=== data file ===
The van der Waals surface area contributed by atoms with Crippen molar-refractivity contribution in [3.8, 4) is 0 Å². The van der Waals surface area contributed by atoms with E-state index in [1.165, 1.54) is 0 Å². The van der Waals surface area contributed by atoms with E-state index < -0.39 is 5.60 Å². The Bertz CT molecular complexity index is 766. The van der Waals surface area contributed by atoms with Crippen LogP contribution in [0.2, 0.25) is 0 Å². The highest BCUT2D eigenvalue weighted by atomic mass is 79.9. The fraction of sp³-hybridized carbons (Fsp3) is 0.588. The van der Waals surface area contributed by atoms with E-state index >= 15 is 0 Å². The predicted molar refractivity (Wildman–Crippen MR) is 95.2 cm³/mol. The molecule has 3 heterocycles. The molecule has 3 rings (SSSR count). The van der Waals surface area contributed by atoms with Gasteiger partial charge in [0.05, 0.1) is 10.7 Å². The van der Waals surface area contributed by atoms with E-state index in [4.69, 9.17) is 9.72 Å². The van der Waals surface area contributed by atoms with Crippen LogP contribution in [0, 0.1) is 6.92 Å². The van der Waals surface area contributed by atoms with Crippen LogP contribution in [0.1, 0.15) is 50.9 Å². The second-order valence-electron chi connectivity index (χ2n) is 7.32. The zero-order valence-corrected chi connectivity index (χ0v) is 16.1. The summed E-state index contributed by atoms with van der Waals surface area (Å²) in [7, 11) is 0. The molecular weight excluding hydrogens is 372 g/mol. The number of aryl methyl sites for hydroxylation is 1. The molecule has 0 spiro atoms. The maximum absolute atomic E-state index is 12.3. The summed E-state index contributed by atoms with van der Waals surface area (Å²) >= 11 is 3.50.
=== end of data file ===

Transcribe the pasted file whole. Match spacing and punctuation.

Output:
The van der Waals surface area contributed by atoms with Crippen molar-refractivity contribution in [3.8, 4) is 0 Å². The van der Waals surface area contributed by atoms with E-state index in [1.165, 1.54) is 0 Å². The van der Waals surface area contributed by atoms with E-state index < -0.39 is 5.60 Å². The Bertz CT molecular complexity index is 766. The van der Waals surface area contributed by atoms with Crippen LogP contribution in [0.2, 0.25) is 0 Å². The highest BCUT2D eigenvalue weighted by atomic mass is 79.9. The fraction of sp³-hybridized carbons (Fsp3) is 0.588. The van der Waals surface area contributed by atoms with E-state index >= 15 is 0 Å². The predicted molar refractivity (Wildman–Crippen MR) is 95.2 cm³/mol. The molecule has 3 heterocycles. The molecule has 3 rings (SSSR count). The van der Waals surface area contributed by atoms with Gasteiger partial charge in [0.05, 0.1) is 10.7 Å². The van der Waals surface area contributed by atoms with E-state index in [4.69, 9.17) is 9.72 Å². The van der Waals surface area contributed by atoms with Crippen LogP contribution in [0, 0.1) is 6.92 Å². The van der Waals surface area contributed by atoms with Crippen LogP contribution in [0.1, 0.15) is 50.9 Å². The second-order valence-electron chi connectivity index (χ2n) is 7.32. The zero-order valence-corrected chi connectivity index (χ0v) is 16.1. The summed E-state index contributed by atoms with van der Waals surface area (Å²) in [7, 11) is 0. The molecular weight excluding hydrogens is 372 g/mol. The number of aryl methyl sites for hydroxylation is 1. The molecule has 0 spiro atoms. The maximum absolute atomic E-state index is 12.3. The summed E-state index contributed by atoms with van der Waals surface area (Å²) >= 11 is 3.50.